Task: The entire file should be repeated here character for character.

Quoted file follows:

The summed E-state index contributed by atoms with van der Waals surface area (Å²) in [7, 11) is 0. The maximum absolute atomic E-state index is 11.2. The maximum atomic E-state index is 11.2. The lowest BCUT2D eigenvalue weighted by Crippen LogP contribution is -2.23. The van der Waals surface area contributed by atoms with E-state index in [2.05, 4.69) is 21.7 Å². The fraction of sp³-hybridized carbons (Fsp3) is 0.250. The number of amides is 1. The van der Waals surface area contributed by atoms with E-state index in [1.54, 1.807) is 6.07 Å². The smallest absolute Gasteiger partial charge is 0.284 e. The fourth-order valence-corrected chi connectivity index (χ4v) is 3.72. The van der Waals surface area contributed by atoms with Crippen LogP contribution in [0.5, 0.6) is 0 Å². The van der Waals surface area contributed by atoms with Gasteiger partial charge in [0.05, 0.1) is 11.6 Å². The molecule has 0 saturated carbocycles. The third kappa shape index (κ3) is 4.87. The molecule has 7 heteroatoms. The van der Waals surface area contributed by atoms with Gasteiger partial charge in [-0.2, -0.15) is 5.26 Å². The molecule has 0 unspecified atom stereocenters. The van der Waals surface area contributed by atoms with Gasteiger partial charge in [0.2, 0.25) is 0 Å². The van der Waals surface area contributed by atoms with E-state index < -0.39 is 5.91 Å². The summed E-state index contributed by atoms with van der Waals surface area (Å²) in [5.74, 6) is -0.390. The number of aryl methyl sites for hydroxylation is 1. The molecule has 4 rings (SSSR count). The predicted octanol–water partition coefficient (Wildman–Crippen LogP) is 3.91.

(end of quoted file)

The summed E-state index contributed by atoms with van der Waals surface area (Å²) in [7, 11) is 0. The maximum absolute atomic E-state index is 11.2. The maximum atomic E-state index is 11.2. The lowest BCUT2D eigenvalue weighted by Crippen LogP contribution is -2.23. The van der Waals surface area contributed by atoms with E-state index in [2.05, 4.69) is 21.7 Å². The fraction of sp³-hybridized carbons (Fsp3) is 0.250. The number of amides is 1. The van der Waals surface area contributed by atoms with E-state index in [1.54, 1.807) is 6.07 Å². The smallest absolute Gasteiger partial charge is 0.284 e. The fourth-order valence-corrected chi connectivity index (χ4v) is 3.72. The van der Waals surface area contributed by atoms with Crippen LogP contribution in [0.5, 0.6) is 0 Å². The van der Waals surface area contributed by atoms with Gasteiger partial charge in [0.05, 0.1) is 11.6 Å². The molecule has 0 saturated carbocycles. The third kappa shape index (κ3) is 4.87. The molecule has 7 heteroatoms. The van der Waals surface area contributed by atoms with Gasteiger partial charge in [-0.2, -0.15) is 5.26 Å². The molecule has 0 unspecified atom stereocenters. The van der Waals surface area contributed by atoms with Gasteiger partial charge in [0.2, 0.25) is 0 Å². The van der Waals surface area contributed by atoms with E-state index < -0.39 is 5.91 Å². The summed E-state index contributed by atoms with van der Waals surface area (Å²) in [5.74, 6) is -0.390. The number of aryl methyl sites for hydroxylation is 1. The molecule has 4 rings (SSSR count). The predicted octanol–water partition coefficient (Wildman–Crippen LogP) is 3.91.